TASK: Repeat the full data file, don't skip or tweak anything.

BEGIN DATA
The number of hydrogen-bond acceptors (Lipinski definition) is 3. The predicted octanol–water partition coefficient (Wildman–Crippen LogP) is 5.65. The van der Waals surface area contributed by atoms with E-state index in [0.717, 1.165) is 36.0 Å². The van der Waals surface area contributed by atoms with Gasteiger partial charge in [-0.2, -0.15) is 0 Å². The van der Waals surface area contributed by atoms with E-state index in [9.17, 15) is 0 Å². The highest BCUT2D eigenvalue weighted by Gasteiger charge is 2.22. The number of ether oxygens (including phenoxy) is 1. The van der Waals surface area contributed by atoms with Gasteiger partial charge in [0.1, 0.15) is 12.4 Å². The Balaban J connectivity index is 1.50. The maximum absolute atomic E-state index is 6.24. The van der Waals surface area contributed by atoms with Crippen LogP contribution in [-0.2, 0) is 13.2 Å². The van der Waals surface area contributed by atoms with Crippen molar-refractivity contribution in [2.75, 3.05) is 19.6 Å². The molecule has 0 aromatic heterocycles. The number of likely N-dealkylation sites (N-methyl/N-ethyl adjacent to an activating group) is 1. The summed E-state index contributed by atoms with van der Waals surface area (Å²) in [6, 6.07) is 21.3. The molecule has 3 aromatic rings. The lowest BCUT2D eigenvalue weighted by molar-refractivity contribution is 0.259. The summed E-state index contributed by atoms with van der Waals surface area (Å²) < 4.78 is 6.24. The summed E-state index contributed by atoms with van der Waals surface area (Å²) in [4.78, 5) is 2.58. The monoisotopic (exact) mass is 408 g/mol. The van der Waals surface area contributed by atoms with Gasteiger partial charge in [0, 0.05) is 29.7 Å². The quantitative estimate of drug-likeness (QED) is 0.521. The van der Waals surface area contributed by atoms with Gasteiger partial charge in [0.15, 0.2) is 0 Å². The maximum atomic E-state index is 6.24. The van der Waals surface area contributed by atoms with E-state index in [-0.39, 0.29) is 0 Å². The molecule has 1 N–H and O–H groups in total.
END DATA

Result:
The number of hydrogen-bond acceptors (Lipinski definition) is 3. The predicted octanol–water partition coefficient (Wildman–Crippen LogP) is 5.65. The van der Waals surface area contributed by atoms with E-state index in [0.717, 1.165) is 36.0 Å². The van der Waals surface area contributed by atoms with Gasteiger partial charge in [-0.2, -0.15) is 0 Å². The van der Waals surface area contributed by atoms with E-state index in [9.17, 15) is 0 Å². The highest BCUT2D eigenvalue weighted by Gasteiger charge is 2.22. The number of ether oxygens (including phenoxy) is 1. The van der Waals surface area contributed by atoms with Gasteiger partial charge in [0.1, 0.15) is 12.4 Å². The Balaban J connectivity index is 1.50. The maximum absolute atomic E-state index is 6.24. The van der Waals surface area contributed by atoms with Crippen LogP contribution in [-0.2, 0) is 13.2 Å². The van der Waals surface area contributed by atoms with Crippen molar-refractivity contribution in [2.75, 3.05) is 19.6 Å². The molecule has 0 aromatic heterocycles. The number of likely N-dealkylation sites (N-methyl/N-ethyl adjacent to an activating group) is 1. The summed E-state index contributed by atoms with van der Waals surface area (Å²) in [6, 6.07) is 21.3. The molecule has 3 aromatic rings. The lowest BCUT2D eigenvalue weighted by molar-refractivity contribution is 0.259. The summed E-state index contributed by atoms with van der Waals surface area (Å²) < 4.78 is 6.24. The summed E-state index contributed by atoms with van der Waals surface area (Å²) in [4.78, 5) is 2.58. The monoisotopic (exact) mass is 408 g/mol. The van der Waals surface area contributed by atoms with Gasteiger partial charge in [0, 0.05) is 29.7 Å². The quantitative estimate of drug-likeness (QED) is 0.521. The van der Waals surface area contributed by atoms with Gasteiger partial charge in [0.15, 0.2) is 0 Å². The maximum atomic E-state index is 6.24. The van der Waals surface area contributed by atoms with E-state index in [-0.39, 0.29) is 0 Å². The molecule has 1 N–H and O–H groups in total.